BENJAMIN, WEILL & MAZER v. KORS
189 Cal.App.4th 126 (2010)
116 Cal. Rptr. 3d 677
BENJAMIN, WEILL & MAZER, Plaintiff and Respondent,
NANCY HURWITZ KORS, Defendant and Appellant.
Court of Appeals of California, First District, Division Two.
October 12, 2010.
The California Arbitration Act (CAA) requires that "all matters that could cause a person aware of the facts to reasonably entertain a doubt that the proposed neutral arbitrator would be able to be impartial" be timely disclosed to all parties (Code Civ. Proc., § 1281.9, subd. (a).)1 The issue in
this case is whether this requirement may include business relationships with persons or entities that are not parties or lawyers for parties in the subject arbitration and, if so, whether such relationships should have been disclosed by the arbitrator here.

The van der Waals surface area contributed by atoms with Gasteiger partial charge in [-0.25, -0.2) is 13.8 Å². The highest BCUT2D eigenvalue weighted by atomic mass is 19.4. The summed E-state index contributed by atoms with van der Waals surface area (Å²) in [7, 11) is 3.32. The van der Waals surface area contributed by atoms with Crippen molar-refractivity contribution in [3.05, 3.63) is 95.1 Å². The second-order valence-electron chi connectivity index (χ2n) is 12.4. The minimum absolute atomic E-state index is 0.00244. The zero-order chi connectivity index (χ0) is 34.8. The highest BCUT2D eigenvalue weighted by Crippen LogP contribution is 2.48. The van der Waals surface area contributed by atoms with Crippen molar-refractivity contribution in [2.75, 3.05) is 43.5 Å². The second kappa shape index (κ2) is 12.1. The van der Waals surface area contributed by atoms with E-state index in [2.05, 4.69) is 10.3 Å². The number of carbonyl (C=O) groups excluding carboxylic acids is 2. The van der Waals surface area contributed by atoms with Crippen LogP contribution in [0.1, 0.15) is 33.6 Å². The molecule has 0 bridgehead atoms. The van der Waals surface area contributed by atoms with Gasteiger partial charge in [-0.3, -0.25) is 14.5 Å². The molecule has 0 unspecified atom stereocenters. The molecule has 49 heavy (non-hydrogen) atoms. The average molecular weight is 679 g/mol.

Appellant Nancy Hurwitz Kors appeals from an order granting the petition filed by respondent law firm, Benjamin, Weill & Mazer, a professional corporation (BWM), to confirm an arbitration award, and denying her petition to vacate that award. The order must be reversed, she claims, because the chief arbitrator failed to disclose business relationships casting doubt on his ability to be impartial, as required by the CAA. (§ 1281.9, subd. (a).)
We agree that in the circumstances of this case the arbitrator's business relationships "could cause a person aware of the facts to reasonably entertain a doubt that the proposed neutral arbitrator would be able to be impartial" (§ 1281.9, subd. (a)), which is all that is necessary to create the duty to disclose them. Accordingly, we shall reverse the order appealed from.FACTS AND PROCEDURAL HISTORY